Extinct Tribes B
Extinct Tribes, Forgotten Names, or Alternate Names of North American Indians
An alphabetical list of extinct native american indian tribes of the United States B.
Each tribal profile explains who they were, where they lived, how they lived, an account of first contact with Europeans, population if known, and a brief explanation of what happed to them.
Believed to be Extinct or Absorbed Into Other Tribes
Bahacecha – A tribe visited by Spanish explorer Don Juan de Oñate Salazar in 1604. At that time, the Bahacecha were living on the Colorado River in Arizona, between Bill Williams fork and the Gila.
Their language was described as being almost the same as that of the Mohave, whose territory was to the north of them and with whom they were friendly. They lived in low wood houses covered with earth.
Though the Yuman tribes also inhabited that region, they are not identified with them.
Bankalachi – A small Shoshonean tribe who lived on upper Deer Creek, which drains into Tulare Lake in Southern California. With the Tubatulabal, they constitute one of the four principal coordinate branches of the Shoshonean family.
Living in thatched roof houses, the tribe kept flocks of turkey and farmed corn, bean, squash, melons, sunflowers and tobacco. In 1700 they were said to have numbered about 200-250. In this period, the Bayogoula almost exterminated the Mugulasha as the result of a dispute between the chiefs of the two tribes.
In 1706, they received the Tonica into their village but were surprised and almost all massacred by their guests. Smallpox destroyed most of the remainder, so that by 1721 not a family was known to exist.
Beothuk – Alternate names: Beathunk, Betoukuag, Macquajeet, Red Indians, Skraelling, Ulno. The Beothuk or “Red Indians” were the original inhabitants of Newfoundland, Canada. The Beothuk loved the color red, hence the name.
They covered their bodies, faces, hair, clothing and personal possessions with red paint made from a powdered ochre mixed with fish oil or animal grease. Through displacement, disease and killings by the white man, the tribe died out in the 1800’s.
Bidai – The Bidai tribe name is the Caddo word for “brushwood,” probably referring to the peculiar growth characteristic of the region. Extinct today, they belonged to the Caddoan stock, whose villages were scattered over a wide territory, but principally about the Trinity River in Texas, while some were as far north as the Neches River or beyond.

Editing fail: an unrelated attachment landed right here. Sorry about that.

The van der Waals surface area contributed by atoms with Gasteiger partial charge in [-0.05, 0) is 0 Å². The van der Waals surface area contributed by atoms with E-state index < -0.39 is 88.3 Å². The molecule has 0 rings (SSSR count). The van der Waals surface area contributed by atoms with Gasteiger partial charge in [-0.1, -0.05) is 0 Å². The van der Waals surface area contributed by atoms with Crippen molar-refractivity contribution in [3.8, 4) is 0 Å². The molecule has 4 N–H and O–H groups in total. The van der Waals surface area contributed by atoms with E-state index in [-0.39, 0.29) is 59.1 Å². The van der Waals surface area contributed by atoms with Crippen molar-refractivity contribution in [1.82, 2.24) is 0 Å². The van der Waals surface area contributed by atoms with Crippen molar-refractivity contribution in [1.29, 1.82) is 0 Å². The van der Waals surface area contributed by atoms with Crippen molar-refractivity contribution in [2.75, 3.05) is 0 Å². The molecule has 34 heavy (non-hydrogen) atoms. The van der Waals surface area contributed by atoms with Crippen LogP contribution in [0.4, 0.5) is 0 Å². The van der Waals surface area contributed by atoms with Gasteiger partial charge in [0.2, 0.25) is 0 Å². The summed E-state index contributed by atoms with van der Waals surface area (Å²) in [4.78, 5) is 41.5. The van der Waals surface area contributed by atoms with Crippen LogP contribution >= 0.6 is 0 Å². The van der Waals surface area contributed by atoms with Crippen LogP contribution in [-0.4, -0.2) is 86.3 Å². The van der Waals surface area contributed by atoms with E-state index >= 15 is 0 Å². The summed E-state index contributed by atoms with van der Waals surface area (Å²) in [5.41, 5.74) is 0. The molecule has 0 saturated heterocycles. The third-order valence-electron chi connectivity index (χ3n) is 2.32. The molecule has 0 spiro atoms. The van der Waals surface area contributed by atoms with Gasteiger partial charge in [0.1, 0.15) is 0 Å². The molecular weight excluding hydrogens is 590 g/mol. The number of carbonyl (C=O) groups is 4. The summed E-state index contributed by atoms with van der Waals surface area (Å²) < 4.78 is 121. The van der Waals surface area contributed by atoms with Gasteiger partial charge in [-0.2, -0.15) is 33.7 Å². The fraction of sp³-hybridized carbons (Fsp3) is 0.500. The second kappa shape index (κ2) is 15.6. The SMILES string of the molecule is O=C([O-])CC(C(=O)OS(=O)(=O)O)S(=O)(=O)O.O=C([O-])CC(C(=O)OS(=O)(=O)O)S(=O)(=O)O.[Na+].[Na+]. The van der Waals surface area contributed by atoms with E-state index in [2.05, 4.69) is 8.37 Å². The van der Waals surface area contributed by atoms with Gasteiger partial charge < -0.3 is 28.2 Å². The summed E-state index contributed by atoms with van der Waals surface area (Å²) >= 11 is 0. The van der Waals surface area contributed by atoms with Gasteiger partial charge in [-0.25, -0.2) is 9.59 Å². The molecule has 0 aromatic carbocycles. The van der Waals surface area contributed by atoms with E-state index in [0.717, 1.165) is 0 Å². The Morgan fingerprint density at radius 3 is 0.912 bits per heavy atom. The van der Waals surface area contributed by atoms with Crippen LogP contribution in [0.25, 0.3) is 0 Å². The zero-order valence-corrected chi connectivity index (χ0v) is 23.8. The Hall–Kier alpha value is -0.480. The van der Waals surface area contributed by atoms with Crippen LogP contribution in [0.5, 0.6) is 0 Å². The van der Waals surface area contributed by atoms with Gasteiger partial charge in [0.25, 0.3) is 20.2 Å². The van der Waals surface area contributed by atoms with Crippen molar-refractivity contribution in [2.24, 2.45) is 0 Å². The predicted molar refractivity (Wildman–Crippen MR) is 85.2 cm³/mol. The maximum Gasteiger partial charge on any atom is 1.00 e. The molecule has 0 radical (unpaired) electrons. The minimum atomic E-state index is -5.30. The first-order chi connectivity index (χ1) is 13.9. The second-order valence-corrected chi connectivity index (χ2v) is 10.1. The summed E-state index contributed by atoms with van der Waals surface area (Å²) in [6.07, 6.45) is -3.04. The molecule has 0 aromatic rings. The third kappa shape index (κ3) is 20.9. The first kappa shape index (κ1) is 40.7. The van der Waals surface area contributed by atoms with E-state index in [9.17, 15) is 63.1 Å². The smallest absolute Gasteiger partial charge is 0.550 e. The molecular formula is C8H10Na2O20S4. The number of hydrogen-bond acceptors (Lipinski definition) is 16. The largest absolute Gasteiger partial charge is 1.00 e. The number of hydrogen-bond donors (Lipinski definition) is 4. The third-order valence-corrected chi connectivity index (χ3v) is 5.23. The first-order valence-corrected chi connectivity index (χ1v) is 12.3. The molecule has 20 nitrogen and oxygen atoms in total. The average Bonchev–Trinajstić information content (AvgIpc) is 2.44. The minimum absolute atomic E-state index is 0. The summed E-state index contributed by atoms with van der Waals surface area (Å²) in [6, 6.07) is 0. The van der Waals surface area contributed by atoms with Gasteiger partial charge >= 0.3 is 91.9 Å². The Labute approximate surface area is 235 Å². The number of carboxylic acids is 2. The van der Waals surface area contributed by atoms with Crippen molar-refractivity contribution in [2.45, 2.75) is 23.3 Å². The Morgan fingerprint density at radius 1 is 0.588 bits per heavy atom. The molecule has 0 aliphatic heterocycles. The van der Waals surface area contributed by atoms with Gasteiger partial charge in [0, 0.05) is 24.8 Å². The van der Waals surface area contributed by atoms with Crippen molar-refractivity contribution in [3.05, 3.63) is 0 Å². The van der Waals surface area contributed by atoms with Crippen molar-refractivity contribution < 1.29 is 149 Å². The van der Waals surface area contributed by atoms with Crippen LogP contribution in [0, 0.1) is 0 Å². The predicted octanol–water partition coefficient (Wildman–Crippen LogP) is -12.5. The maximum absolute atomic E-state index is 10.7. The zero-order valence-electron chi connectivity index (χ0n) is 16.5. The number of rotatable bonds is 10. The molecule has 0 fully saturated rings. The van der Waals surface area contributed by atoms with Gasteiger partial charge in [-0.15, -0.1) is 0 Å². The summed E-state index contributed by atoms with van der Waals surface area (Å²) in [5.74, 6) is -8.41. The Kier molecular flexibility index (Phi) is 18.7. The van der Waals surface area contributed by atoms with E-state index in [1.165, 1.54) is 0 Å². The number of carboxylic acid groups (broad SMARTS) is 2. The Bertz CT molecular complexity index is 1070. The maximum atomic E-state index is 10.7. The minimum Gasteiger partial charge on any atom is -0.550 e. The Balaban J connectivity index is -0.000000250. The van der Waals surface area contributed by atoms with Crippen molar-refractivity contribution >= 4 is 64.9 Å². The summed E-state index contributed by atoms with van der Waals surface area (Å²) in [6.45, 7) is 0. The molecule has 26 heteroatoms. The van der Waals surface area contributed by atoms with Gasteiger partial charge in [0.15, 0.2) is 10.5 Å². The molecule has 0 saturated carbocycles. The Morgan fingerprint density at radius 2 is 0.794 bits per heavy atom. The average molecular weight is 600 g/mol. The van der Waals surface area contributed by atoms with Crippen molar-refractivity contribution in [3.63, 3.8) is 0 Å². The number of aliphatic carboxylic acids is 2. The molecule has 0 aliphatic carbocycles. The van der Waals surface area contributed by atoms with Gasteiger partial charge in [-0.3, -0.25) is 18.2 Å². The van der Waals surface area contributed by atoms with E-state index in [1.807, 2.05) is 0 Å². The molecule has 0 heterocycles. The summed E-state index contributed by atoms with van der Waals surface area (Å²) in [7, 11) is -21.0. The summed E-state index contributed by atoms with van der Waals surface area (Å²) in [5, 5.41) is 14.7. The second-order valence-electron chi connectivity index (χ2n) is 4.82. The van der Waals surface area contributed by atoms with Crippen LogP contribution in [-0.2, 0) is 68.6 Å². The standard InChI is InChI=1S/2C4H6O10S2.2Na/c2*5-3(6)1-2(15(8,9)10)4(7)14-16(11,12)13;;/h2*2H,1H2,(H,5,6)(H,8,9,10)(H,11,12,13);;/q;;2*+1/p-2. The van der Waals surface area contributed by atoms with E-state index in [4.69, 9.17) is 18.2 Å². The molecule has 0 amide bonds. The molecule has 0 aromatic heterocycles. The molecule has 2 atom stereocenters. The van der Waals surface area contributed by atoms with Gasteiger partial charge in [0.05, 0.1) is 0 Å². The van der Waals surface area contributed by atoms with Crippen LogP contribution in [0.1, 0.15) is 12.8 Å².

Biloxi – A small Siouan speaking tribe who were located on the Gulf of Mexico in 1699 near the city in Mississippi that now bears their name. Their long lodges had walls made of mud and roofs of bark. After the defeat of the French in 1763, the Biloxi moved into Louisiana, some going as far west as Texas (near Biloxi Creek in Angelina County)
Possibly Extinct? Some May be Canadian tribes? Or Alternate Names?
BEDIES, on Trinity River, La., about 60 m. S. of Nacogdoches; 100 in 1805.
BIG-DEVILS, (Youktons,) 2,501 in 1836; about the heads of Red River.
BLANCHE, (Bearded, or White,) upper S. branches of the Missouri in 1820.
Boothroyd – Alternate name: Chomok – The Boothroyd First Nation is a First Nations governmentof the Fraser Canyon area of the Central Interior of the Canadian province of British Columbia. Located near Boston Bar, it is a member of the Nlaka’pamux Nation Tribal Council along with the Boston Bar First Nation, also located in Boston Bar, and the Ashcroft First Nation near the town of Ashcroft. Other Nlaka’pamux bands belong to the Nicola Tribal Association or the Fraser Canyon Indian Administration.
The Bidai tribe is named with a Caddo word meaning “brushwood,” probably referring to the peculiar growth characteristic of the region. Extinct today, they belonged to the Caddoan stock, whose villages were scattered over a wide territory, but principally about Trinity River in Texas, while some were as far north as the Neches River or beyond.